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News Release

Release Date: November 5, 2004

Advanced Research Awards to Reveal Mechanisms of Mercury Chemistry, Lead to Lower Mercury Emission

PITTSBURGH, PA - The Department of Energy has announced four awards totaling $1.4 million for advanced research to aid the removal of mercury from existing fossil-fueled power plants. The four new projects support the President’s call for dramatic cuts in mercury emissions by providing an understanding of the mechanisms of mercury chemistry, and leading to novel approaches to measure and remove mercury from flue gas.

Coal contains only trace amounts of mercury, but when coal is consumed to produce power, gaseous species of mercury are formed and emitted into the atmosphere. These emissions are the largest human-created source of mercury emissions in the United States, and may contribute to a variety of health and environmental problems.

The complex nature of gas mixtures and process conditions in coal-fired power systems makes it difficult to develop predictable, effective, low-cost mercury control technologies. To remove the barriers to mercury control, awards were made in three areas: mercury measurement, removal in post-gasification cleanup processes, and chemistry and transport in post-combustion pollution-control processes.

The new projects will be managed for the Energy Department by the Office of Fossil Energy’s National Energy Technology Laboratory, which oversees the nation’s largest program in mercury control for existing coal-fired power plants.

The selected projects are described below:

  • URS Group, Inc. (Austin, Texas) will conduct a bench-scale kinetic study of mercury reactions in wet flue gas desulfurization systems. The objective is to determine the mechanisms and kinetics of the aqueous reactions of mercury absorbed by these systems. A kinetic model to predict mercury reactions will be developed for a range of potential designs and operating conditions. The model can then be used to identify settings that maximize mercury capture, minimize mercury re-emissions, and help solidify mercury so that it leaves the system as a solid, rather than liquid, byproduct. The kinetic study and model should enhance understanding of the fate of oxidized mercury absorbed in wet flue gas desulfurization systems, and will help remove a barrier to a technology that can efficiently co-capture mercury. (Project duration: 2 years; Total award value: $342,408)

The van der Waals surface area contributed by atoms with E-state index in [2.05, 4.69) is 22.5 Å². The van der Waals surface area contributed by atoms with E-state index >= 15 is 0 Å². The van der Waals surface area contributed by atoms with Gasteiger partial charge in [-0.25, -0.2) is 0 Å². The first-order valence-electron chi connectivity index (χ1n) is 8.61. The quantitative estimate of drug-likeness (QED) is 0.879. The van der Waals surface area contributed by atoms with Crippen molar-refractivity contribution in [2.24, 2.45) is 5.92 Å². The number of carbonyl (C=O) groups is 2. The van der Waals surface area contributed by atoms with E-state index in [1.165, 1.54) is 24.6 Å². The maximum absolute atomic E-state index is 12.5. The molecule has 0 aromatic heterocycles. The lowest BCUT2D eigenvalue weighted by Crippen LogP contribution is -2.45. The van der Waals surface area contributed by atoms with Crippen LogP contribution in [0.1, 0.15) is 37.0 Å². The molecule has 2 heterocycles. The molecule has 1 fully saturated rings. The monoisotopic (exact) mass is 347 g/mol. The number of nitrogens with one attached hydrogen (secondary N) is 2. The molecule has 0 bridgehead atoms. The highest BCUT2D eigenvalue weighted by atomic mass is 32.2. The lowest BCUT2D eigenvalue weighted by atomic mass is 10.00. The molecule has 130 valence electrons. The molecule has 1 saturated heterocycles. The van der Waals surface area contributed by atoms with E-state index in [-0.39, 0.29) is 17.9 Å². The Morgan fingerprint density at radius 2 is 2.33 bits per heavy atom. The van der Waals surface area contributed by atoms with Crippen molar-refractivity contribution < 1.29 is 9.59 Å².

• Purdue University (West Lafayette, Ind.) will develop and apply new sensors for measuring the concentration of various mercury species in flue gas. Researchers will develop a new optical sensor to measure elemental and oxidized forms of mercury without extensive pretreatment. A novel and compact laser source will be designed to faciliate measurement. Approaches to eliminate or minimize interference from other gases will also be devised. Purdue will also investigate the use of laser-induced breakdown spectroscopy to measure total mercury in a system. Research will focus on the resolution of interferences and the accurate measurement of low levels (10 parts per billion) of mercury. The atomic mercury sensor can be applied to in situ measurements of elemental mercury in the actual coal-combustor exhaust stream. To assess the overall feasibility of using sensors as continuous emission monitors, Purdue will team with Texas A&M University to test the sensors using their bench-scale combustion facilities. (Project duration: 3 years; Total award value: $483,952)
  • Gas Technology Institute (Des Plains, Ill.) will develop and evaluate nanoscale sorbents for mercury capture from the warm fuel-gas generated by coal-gasification systems. Investigators will conduct research aimed at understanding the chemistry of mercury, as it relates to sorption, on various metal-oxide materials. A fundamental understanding of these interactions will serve as a basis for developing a sorbent for mercury capture in coal-fired power generation systems under warm fuel-gas conditions (pressures near 300 psi and temperatures from 300 oF to 700 oF). Of primary interest is removing contaminants from the gas while it is under these conditions to maintain the high energy efficiencies of coal-gasification systems. In addition to mercury, other trace metals, such as arsenic, may also be captured, which would support development of a multi-pollutant control technology. (Project duration: 2 years; Total award value: $304,169)
  • Arizona Board of Regents (Tucson, Ariz.) will study sorption mechanisms for mercury capture in warm post-gasification gas-cleanup systems. Researchers will conduct bench-scale experimental and computational tests to understand the interaction between certain trace metals, including mercury, and a novel sorbent derived from paper-recycling wastes. Experiments will not only investigate sorption at warm-gas cleanup conditions (300 ˚F to 700 ˚F), but will also extend this range to temperatures within the hot-gas cleanup range (above 1200 ˚F). The studies will center around understanding the mechanisms that govern the sorption of mercury and other metals, as well as the rate at which sorption occurs as a function of temperature, sorbent flow rate, metal and gas composition, and residence time. Computational methods will be directed toward predicting stable metal speciation on sorbent substrates. Quantum-mechanical and kinetic modeling will be used to correlate the experimental data, and to extrapolate it to high pressures (300–1,000 psi). The University of Arizona will team with Niksa Energy Associates for the derivation and evaluation of kinetic models of mercury speciation. (Project duration: 3 years; Total award value: $558,594)

Contact: David Anna, DOE/NETL, 412-386-4646